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SportsColumnistsDavid Lennon

Terry Collins writes his fate along with lineup card

Manager Terry Collins of the New York Mets

Manager Terry Collins of the New York Mets jogs back to the dugout before the start of their opening day game at Nationals Park on Monday, April 6, 2015, in Washington. Credit: Getty Images / Rob Carr

WASHINGTON - The only thing Sandy Alderson seems to enjoy more than morning jogs with Buddy is poking the big, panting, media beast that follows the Mets around.

And since his beloved golden retriever isn't in D.C., Alderson chose to entertain himself on Wednesday with some pregame antics ripped from the morning headlines. As Terry Collins held his daily briefing outside the manager's office, the GM lurked at the perimeter of the reporters' scrum, a blue lineup card in hand.

A few minutes passed before Alderson finally interrupted Collins. "Terry," the GM said, extending his arm, card in hand, "here's your lineup for tomorrow."

Everyone laughed, including Collins. Say what you want about Alderson's sluggish rebuilding effort in Flushing. But his comic timing usually is spot on, and this was his way of blowing up the day's narrative suggesting the lineup card is being filled out by the front office rather than Collins.

Collins said on Wednesday that wasn't the case, as did Alderson. And despite a healthy skepticism hatched from nearly two decades of covering Mets' goofiness, we believe them on this one. "I think what happened is people were surprised by the lineup, and people don't like surprises," Alderson said. "So when there is a surprise like that, people start scrambling around for a rationale or an explanation and sometimes it gets a little crazy."

We know who wasn't surprised by an Opening Day lineup that had Curtis Granderson -- not Juan Lagares -- leading off and David Wright batting second rather than his customary No. 3 spot. Newsday's Marc Carig, who told you a day earlier that's how the card would look after talking with sources on the subject.

The Mets experimented with different lineups during spring training and this shouldn't have been a shock anyway. But the truth isn't as fun as conspiracy theories. It also doesn't get people angry enough to scream on the radio about meddlesome front-office types and the sad plight of a lame-duck manager.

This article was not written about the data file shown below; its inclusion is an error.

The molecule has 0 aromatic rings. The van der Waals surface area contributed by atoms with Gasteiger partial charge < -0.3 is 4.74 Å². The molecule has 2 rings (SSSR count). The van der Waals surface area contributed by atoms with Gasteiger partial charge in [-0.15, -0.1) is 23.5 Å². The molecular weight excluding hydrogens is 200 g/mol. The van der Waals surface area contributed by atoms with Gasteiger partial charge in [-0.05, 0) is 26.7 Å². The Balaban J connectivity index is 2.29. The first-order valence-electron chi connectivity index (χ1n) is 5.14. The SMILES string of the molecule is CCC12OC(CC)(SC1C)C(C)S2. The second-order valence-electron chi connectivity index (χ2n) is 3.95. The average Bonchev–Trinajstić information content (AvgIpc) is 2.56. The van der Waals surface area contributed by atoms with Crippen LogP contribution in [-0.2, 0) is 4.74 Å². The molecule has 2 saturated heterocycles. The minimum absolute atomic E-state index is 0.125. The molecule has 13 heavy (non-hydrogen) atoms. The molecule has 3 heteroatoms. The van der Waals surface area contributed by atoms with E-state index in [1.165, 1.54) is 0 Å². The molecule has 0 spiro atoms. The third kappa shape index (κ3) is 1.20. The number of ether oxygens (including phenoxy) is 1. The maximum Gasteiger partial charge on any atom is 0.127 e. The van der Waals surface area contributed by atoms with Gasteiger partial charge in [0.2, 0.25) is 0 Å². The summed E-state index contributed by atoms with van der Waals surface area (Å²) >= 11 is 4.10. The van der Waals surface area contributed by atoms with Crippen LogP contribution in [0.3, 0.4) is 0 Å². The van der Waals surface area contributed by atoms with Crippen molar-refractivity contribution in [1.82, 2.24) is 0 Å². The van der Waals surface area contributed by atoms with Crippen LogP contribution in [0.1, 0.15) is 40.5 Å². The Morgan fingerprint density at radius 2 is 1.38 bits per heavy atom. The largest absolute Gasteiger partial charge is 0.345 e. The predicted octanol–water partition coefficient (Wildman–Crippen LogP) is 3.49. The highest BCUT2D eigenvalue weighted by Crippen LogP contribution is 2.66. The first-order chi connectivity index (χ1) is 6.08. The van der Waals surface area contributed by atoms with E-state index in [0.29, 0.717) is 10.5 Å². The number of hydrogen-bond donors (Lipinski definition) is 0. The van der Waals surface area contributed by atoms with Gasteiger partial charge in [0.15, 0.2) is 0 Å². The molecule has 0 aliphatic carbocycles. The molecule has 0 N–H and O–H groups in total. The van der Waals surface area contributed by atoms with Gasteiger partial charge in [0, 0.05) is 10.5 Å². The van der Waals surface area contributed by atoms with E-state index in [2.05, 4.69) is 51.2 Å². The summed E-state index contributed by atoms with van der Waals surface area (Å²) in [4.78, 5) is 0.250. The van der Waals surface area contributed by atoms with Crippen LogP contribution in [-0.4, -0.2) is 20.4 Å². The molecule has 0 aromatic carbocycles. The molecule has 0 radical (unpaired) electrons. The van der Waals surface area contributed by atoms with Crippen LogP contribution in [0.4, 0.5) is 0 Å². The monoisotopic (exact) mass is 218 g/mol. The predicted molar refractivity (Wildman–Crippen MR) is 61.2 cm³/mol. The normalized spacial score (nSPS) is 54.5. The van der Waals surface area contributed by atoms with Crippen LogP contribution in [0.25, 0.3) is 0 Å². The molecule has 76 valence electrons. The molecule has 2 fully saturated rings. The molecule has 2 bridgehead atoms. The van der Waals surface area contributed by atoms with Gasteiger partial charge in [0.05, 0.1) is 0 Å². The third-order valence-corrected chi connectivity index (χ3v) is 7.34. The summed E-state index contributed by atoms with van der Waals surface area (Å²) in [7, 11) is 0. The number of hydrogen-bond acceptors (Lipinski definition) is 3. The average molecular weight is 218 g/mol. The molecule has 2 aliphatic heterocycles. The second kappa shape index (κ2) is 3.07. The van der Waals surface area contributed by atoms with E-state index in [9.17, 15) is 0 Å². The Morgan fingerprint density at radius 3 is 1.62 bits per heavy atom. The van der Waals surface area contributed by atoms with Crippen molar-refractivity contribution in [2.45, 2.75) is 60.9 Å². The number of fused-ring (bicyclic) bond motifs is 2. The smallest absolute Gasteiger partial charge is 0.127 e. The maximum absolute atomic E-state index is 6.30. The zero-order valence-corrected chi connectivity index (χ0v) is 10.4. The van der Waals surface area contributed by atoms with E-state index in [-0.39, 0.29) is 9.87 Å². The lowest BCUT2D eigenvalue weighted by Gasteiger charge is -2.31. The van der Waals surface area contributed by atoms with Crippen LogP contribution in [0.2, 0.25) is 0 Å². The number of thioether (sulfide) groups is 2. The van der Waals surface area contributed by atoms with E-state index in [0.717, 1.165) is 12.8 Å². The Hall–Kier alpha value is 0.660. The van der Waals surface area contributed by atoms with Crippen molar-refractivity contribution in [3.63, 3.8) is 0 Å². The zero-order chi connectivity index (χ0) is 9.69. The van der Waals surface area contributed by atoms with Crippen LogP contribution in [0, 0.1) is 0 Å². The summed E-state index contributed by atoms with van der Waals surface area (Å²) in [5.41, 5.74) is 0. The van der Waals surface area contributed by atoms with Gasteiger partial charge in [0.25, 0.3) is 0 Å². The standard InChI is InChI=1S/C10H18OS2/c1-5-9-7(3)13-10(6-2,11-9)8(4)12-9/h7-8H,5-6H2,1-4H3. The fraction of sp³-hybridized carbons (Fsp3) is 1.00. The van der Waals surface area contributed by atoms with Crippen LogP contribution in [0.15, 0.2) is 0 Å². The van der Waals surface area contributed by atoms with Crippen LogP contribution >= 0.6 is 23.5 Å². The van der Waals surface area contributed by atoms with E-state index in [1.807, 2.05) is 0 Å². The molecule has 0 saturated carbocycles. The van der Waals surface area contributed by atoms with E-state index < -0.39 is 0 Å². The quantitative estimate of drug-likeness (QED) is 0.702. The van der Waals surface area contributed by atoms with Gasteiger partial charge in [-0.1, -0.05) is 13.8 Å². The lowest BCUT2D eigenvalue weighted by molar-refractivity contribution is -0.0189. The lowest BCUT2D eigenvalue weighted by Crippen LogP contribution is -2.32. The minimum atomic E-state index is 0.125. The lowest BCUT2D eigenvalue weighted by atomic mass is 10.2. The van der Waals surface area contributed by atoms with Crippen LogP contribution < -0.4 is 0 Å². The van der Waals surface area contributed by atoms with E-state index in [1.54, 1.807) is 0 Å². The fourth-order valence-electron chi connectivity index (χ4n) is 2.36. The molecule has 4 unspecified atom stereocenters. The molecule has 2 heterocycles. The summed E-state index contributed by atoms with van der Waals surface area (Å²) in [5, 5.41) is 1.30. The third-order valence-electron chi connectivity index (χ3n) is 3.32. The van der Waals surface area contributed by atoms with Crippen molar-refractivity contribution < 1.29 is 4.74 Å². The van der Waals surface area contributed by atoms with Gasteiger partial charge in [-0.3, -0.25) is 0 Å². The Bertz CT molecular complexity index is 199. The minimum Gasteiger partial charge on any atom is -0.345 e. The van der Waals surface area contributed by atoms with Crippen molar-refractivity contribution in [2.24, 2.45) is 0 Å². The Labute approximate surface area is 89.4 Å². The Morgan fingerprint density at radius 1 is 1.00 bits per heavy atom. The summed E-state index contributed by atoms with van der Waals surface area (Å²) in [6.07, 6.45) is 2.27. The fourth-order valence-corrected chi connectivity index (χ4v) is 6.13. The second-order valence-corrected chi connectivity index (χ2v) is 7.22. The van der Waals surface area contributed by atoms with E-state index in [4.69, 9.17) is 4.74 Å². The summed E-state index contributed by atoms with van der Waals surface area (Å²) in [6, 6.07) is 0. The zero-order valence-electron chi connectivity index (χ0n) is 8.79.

As baseball becomes increasingly governed by data, the image of number-crunching execs pulling on the manager's puppet strings makes for good propaganda. But the communication between the GM's suite and the dugout can't be a one-way street. The best teams -- or clubs striving to be better -- work together at every rung of that ladder, regardless of the power structure.

And that means a sharing of opinions as well as information. What manager wouldn't want every decimal point at his disposal when making out a lineup? Or determining the right reliever for a late-inning showdown? Without a binder of some sort, today's manager would be at a competitive disadvantage, plain and simple.

That's why the front office has a staff to compile data, which is then processed along with the human, on-field component. Ultimately, the manager should get to make the call -- and the Mets insist that's the way it is with Collins, who emphatically said the lineup remains his.

"The one thing the manager has in his power is this, OK?" Collins said, holding up the card Alderson jokingly gave him earlier. "He's got one hammer, and that's who plays. And I'm certainly very, very lucky to have that hammer."

Don't mistake that, however, with Collins holding all the cards here. Alderson is the one with a three-year deal, and if the Mets stumble badly, Collins still could be gone before Memorial Day. It's the manager's job to lose, but at least he'll have the chance to author his own fate.

"I didn't have any conversations with Terry about the lineup," Alderson said. "That's his prerogative."Collins bristled at first when asked about the batting-order imbroglio, denying that anyone other than him had final say. He claimed that any sources saying differently "don't know what they're talking about." Pretty strong words from the manager. But Collins did acknowledge this Opening Day lineup was a team-effort from his staff and one member in particular.

That would be Bob Geren, the bench coach, who apparently suggested the configuration in mid-February. Given Collins' lame-duck status, we're not sure it's smart to be giving too much credit to Geren, an Alderson favorite who's probably at or near the top of the list when it comes to his possible short-term replacements.

But if this doesn't work, and Collins' decision-making is hurting the Mets, he shouldn't be worried about the perception that the front office is messing with his lineup card. He won't be the manager writing it anymore.

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